Logo
Carte Blanche 2021 Slim Billboard Desktop 1600x160

How to Be a More Responsible Succulent Owner

News
15 August 2021
Many plant owners aren’t even aware that they’re supporting the black market, while some may be all too aware. Sadly, once these plants are taken from the wild, it’s almost impossible to reintroduce them to their native soil, leaving overburdened botanical nurseries to keep these precious plants alive.
Succulent Carte Blanche (34)

The collecting of houseplants, specifically succulents, has increased dramatically over the past year. With lockdown leaving many housebound individuals yearning for the great outdoors, incorporating a variety of interesting houseplants has become a popular trend – especially online. With 3.6 billion views for #PlantTikTok on the popular video-sharing app TikTok, and 168 million posts containing #Succulent, small potted plants have become big business.

PLANTFUENCERS

With several plant lovers referring to themselves as “plantfluencers” on social media, conservationists are now ringing the alarm as some of these plantfluencers are buying up more rare and unique plants. This uptick in owning the rarest of plants has brought with it a much darker criminal element as plant poaching syndicates indiscriminately remove thousands of plants from the wild to resell online. Many of the more hard-to-find species also require specialised skills to keep alive – skills the average plantfluencer may not have.

A large chunk of illegally sourced plants comes from the biodiverse Richtersveld National Park in the most north-westerly corner of South Africa. Some of the plants endemic to this region can only be found on a single mountain slope or in the cracks and crevices of a far-flung valley. So, when these rare plants are ripped from the soil by poachers, the possibility of these plants becoming extinct increases dramatically.

1629041128 28 succulent carte blanche  34

WHEN DAMAGE IS DONE

Unfortunately, many plant owners aren’t even aware that they’re supporting the black market, while some may be all too aware. Sadly, once these plants are taken from the wild, it’s almost impossible to reintroduce them to their native soil, leaving overburdened botanical nurseries to keep these precious plants alive.

The most popular species to be poached in large scale is conophytum, with all listed sub-species currently on the South African National Biodiversity Institute (SANBI) red list classified as either Critically Endangered1, Vulnerable2, Endangered3 or Near Threatened4 .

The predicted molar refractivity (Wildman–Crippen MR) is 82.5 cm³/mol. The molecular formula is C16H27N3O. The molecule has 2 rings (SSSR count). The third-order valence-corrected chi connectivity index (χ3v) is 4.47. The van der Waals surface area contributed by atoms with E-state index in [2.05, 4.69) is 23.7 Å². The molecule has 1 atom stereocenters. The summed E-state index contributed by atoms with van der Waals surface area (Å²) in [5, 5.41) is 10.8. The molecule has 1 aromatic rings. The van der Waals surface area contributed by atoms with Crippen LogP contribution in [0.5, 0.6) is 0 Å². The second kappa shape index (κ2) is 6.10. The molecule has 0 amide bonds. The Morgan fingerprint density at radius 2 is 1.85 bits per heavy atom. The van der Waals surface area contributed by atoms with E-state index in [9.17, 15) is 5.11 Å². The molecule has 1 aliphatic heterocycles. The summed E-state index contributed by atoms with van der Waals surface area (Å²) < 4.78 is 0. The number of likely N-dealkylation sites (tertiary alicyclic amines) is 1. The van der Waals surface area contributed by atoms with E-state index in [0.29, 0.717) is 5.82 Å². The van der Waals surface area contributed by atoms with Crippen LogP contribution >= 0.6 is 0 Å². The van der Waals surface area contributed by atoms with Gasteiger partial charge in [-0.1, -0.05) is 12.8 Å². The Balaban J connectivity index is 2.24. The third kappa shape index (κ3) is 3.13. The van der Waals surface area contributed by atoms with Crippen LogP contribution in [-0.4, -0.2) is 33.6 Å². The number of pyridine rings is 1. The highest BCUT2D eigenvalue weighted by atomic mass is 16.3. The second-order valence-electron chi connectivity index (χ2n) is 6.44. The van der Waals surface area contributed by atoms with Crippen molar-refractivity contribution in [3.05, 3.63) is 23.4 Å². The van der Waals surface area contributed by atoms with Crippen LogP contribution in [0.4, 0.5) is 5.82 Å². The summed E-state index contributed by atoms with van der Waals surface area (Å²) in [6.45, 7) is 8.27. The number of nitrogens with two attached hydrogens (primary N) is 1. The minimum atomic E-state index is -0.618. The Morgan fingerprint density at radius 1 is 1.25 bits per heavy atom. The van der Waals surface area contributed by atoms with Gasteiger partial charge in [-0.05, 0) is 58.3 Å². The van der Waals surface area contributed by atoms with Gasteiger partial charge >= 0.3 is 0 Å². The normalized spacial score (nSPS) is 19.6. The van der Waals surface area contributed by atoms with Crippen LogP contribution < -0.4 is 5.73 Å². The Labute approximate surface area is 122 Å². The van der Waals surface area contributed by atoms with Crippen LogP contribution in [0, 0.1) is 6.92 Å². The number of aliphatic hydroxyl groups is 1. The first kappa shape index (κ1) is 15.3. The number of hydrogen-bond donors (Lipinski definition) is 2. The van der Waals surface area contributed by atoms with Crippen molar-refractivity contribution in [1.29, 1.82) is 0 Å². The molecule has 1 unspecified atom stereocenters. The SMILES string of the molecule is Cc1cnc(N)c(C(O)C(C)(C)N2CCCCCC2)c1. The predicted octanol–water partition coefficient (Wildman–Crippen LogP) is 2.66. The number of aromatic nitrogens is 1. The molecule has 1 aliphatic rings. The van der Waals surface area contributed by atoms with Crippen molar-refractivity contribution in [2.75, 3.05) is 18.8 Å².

1. Critically Endangered: This is a highly range-restricted species, known for only appearing in a single location. Therefore, no loss of habitat should be permitted as it may lead to extinction of the species.
  2. Vulnerable: A species is vulnerable when the best available evidence indicates that it meets at least one of the five IUCN criteria for vulnerable, indicating that the species is facing a high risk of extinction.
  3. Endangered: A species is endangered when the best available evidence indicates that it meets at least one of the five IUCN criteria for endangered, indicating that the species is facing a very high risk of extinction.
  4. Near Threatened: A species is near threatened when available evidence indicates that it nearly meets any of the IUCN criteria for near threatened, and is therefore likely to become at risk of extinction in the near future.

WHAT YOU CAN DO

  1. Create awareness. Talk to other plant enthusiasts about the plant poaching industry and that illegal trade in rare and protected species exists.
  2. Research the plants you’re buying. You can check the SANBI Red List, International Union for Conservation of Nature (IUCN) Red List or CITES Appendix (see Appendices explained below) for more info on the status of the plant you’re looking to purchase.
  3. Know the source. Ask the seller/grower where the plant is originally from and how their distributor managed to source the plants.
  4. Get the paperwork. Permits and/or licences are needed when sourcing, propagating and selling rare plant species.
  5. Know what’s required. If you’re purchasing a plant that’s not indigenous to South Africa, you need to have a plant import permit and should be able to show this to authorities and buyers upon request.
  6. Ask the following questions about the plant before agreeing to buy it:
    1. Where was it sourced from?
    2. How was it sourced – was it propagated or taken from the wild?
    3. If sourced from the wild, does the seller have a permit issued by the Department of Forestry, Fisheries and the Environment.
  7. Shop with care. If someone is offering to sell you an extremely rare or unique succulent, be cautious. Many of the rare plants sold online and through online auctions could be illegally sourced.

If you suspect someone is sourcing or selling protected plant species, you can report the matter to the police. Alternatively, you can reach out to SANBI for further assistance.

FIND THE CITES APPENDICES HERE

The Appendices explained:

  • Appendix I: Most endangered. 
  • Appendix II: Not yet endangered, but current trade practices pose a threat.
  • Appendix III: Not threatened, but the trade of these species is closely monitored and permits are required in all instances.

Sources: CITES | SANBI | IUCN | Department of Forestry, Fisheries and the Environment